Rain Delays Early Planting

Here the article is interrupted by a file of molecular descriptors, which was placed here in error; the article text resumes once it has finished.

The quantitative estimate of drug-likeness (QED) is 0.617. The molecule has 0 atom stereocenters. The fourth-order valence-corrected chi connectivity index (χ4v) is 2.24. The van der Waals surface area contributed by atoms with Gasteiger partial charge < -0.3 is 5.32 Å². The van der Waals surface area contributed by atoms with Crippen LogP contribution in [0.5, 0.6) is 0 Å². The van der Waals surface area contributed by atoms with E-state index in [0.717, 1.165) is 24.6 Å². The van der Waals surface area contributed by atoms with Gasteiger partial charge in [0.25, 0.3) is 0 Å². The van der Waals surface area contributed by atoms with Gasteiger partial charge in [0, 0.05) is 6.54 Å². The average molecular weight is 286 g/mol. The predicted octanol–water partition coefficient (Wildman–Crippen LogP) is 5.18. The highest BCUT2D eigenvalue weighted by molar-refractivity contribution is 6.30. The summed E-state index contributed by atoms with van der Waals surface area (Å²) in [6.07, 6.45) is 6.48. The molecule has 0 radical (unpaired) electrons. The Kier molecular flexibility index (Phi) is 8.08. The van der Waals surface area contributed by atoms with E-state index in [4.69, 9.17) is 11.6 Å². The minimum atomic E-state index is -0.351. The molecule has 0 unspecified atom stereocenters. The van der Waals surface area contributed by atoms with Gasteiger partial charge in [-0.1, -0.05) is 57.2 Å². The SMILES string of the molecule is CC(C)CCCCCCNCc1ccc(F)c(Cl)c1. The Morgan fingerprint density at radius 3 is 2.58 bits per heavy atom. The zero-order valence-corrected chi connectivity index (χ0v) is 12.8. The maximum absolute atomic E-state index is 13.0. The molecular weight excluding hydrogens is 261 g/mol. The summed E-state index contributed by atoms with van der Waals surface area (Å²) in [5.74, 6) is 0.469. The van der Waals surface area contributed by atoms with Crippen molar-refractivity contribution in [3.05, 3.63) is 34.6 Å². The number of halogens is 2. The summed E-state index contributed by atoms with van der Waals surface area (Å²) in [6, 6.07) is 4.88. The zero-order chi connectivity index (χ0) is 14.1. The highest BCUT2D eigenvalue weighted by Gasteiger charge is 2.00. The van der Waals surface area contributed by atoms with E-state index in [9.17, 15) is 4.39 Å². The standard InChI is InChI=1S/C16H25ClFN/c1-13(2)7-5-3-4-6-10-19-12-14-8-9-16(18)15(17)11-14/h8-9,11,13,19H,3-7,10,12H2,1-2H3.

4-1-14 – Much of the southern Plains and the western Midwest have seen rain overnight, and much of the central and southern Midwest are expected to receive rain today.\r\n\r\n   The National Weather Service is even predicting severe storms in eastern Kansas and western Missouri with flash flooding possible in a band across Missouri, Illinois and into Ohio. http://www.hpc.ncep.noaa.gov/noaa/noaad1.gif  Severe thunderstorms also are possible in a patch that straddles the Texas/Oklahoma border. \r\n\r\n   That rain, along with the snow and ice that haven’t melted yet in the Northern Midwest, likely will delay spring planting even more and push futures prices higher as worries about a late season mount.\r\n\r\n   Temperatures also are expected to remain below normal, frustrating even farmers without soggy fields as they await soil temperatures that are warm enough to plant.\r\n\r\n \r\n\r\nCORN LOWER OVERNIGHT AS FARMERS SELL\r\n\r\n \r\n\r\n   Corn futures are lower in overnight trading as farmers take the advice of market analysts and sell more corn.  Many have already sold their old-crop supplies, but many of those who haven’t were reportedly enticed by prices over $5.00 a bushel.\r\n\r\n   Funds were thought to be heavy buyers of futures contracts on Tuesday, and farmer selling was reported on the rally. \r\n\r\n   US corn export inspections are gaining speed as soybean exports decline and clear the way at the ports for corn to be loaded.  US corn exports have remained strong, and may even exceed the latest USDA estimates, because the US is seen as a stable supplier amid the conflict and uncertainty surrounding Ukrainian supplies.\r\n\r\n   That could change soon, however, as South America gains prominence with their new-crop supplies.  And if Ukraine, which hasn’t missed a shipment through the recent political turmoil, regains world confidence, its supplies, combined with those of Brazil and Argentina may limit US sales in summer months.\r\n\r\n \r\n\r\nWHEAT DROPS WITH THE RAIN\r\n\r\n \r\n\r\n   Rain in winter wheat regions of the Plains and Midwest is adding pressure to Chicago and Kansas City markets in overnight trading.  Long profit taking and stop-loss selling also may be involved since nearby futures contracts have dropped below key moving averages.\r\n\r\n   Little in the way of bullish fundamental news was reported Tuesday, and since the markets had turned away from two-month cycle highs last week, there was nothing to feed the bull.  Fund liquidation was reported Tuesday and apparently continues overnight.\r\n\r\n   Yet some traders with longer-term outlooks remain bullish wheat, especially Hard Red Winter wheat, since the National Oceanic and Atmospheric Administration’s drought monitor http://droughtmonitor.unl.edu/data/pngs/20140325/20140325_usdm_home.png still shows extreme to exceptional drought in major growing areas of the Plains.  And the latest rain forecasts leave out a good chunk of this area, this week’s wetter weather may not help much.\r\n\r\n \r\n\r\nCATTLE GAIN SHORT-COVERING SUPPORT\r\n\r\n \r\n\r\n   Live cattle futures are up in overnight trading, recovering from Tuesday’s losses, on speculative short covering despite lower USDA beef cutout values.  April futures remain below last week’s cash trade and could lend pressure to this week’s action in the Plains.\r\n\r\n   No bids were reported this week, but asking levels were around $153 per cwt on a live basis and $246 dressed.\r\n\r\n   The USDA reported its choice cutout value down $1.25 per cwt at $232.54 and select down $2.06 at $222.95.\r\n\r\n   Weekly slaughter was 118,000 head, unchanged from a week ago but down slightly from 120,000 a year ago.\r\n\r\n   The CME Feeder Cattle Index for the seven days ended Monday was $177.71, up $0.11 while the April futures contract settled Tuesday at $176.45, down $0.57.\r\n\r\n \r\n\r\nIN OUR OPINION\r\n\r\n \r\n\r\n–South Korea plans to allow certain, specified levels of Zilmax in imports of US beef, but major packers aren’t killing treated cattle because of health concerns.\r\n\r\n–Russia’s ban on Australian beef imports for the growth promotant trenbolone won’t help US exports since Russia already bans most US meats for ractopamine use.\r\n\r\n–Near-term cattle momentum appears bearish.\r\n\r\n–Technical cattle traders keeping cattle in a sideways pattern for now.